XSLT has a very powerful and cool feature that doesn’t seem to be that well known: The ability to import other stylesheets into the stylesheet you’re working on. Why is this a big deal, you ask? Mainly because it presents an elegant solution to an oft seen problem: How to create a slight variation on an existing mapping program without copying the entire program and modifying the copy.
What was the problem again?
XSLT to the rescue
Adding the xsl:import magic
element, we can import another stylesheet into the stylesheet we’re working on. The true power of this feature lies in the fact that templates in the imported stylesheet can be overriden by templates in the importing stylesheet. Here’s a complete stylesheet that implements the customer’s request:, imports the general stylesheet and implements only the single template that’s needed to accommodate the customer’s request. The same result could have been achieved by making a physical copy of the general stylesheet and modifying the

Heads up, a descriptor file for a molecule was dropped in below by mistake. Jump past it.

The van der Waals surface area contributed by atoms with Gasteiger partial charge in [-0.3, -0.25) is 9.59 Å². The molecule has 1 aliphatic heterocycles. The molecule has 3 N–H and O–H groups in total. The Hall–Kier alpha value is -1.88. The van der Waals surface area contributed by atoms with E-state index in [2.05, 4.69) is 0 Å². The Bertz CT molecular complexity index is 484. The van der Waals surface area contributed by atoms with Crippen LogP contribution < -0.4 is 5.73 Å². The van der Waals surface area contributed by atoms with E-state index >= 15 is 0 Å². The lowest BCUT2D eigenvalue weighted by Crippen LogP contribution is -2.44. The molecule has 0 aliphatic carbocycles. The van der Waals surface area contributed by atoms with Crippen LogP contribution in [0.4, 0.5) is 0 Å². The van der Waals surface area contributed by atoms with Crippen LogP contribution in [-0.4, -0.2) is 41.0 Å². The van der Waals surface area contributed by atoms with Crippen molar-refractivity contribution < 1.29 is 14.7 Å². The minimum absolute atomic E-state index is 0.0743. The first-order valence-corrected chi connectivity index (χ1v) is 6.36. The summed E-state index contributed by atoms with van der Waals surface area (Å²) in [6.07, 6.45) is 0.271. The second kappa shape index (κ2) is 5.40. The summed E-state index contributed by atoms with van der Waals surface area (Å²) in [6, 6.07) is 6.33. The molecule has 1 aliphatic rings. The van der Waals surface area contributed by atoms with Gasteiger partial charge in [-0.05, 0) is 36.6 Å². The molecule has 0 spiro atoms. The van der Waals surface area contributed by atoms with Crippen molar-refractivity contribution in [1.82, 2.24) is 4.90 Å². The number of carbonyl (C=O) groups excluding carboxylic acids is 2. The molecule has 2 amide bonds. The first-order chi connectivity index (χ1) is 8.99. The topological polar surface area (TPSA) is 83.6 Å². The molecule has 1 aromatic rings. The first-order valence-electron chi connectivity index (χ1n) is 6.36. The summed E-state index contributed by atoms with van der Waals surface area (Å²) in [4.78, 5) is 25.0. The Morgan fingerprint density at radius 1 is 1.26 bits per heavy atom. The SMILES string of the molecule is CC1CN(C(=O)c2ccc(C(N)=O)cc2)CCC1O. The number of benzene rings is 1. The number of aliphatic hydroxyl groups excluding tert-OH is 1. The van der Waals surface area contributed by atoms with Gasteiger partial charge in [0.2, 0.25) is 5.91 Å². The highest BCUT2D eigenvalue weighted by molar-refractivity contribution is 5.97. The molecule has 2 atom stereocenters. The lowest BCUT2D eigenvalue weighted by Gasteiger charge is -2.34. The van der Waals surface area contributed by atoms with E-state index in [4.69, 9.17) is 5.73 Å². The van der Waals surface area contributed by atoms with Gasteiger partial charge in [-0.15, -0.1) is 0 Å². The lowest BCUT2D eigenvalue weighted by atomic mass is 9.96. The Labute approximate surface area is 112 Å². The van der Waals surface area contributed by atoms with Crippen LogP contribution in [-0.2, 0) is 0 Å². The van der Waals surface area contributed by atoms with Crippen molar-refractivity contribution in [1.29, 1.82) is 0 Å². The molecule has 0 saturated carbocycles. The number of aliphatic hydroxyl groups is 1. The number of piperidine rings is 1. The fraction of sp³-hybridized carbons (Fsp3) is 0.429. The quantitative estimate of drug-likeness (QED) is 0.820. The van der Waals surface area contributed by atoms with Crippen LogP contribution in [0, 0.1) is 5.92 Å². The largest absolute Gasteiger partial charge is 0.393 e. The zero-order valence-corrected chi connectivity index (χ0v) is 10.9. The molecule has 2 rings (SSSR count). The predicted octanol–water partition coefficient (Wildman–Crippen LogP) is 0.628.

template. That would lead to potentially massive amounts of duplicated code, though. The proposed solution contains no duplicated code whatsoever. The specialized stylesheet is also very compact and it’s immediately obvious how it extends the general stylesheet. Furthermore, bug fixes and improvements in the general stylesheet will automatically trickle down to the specialized stylesheet.
element, please refer to the “Stylesheet Import” section of the W3C XSLT 1.0 recommendation.</p>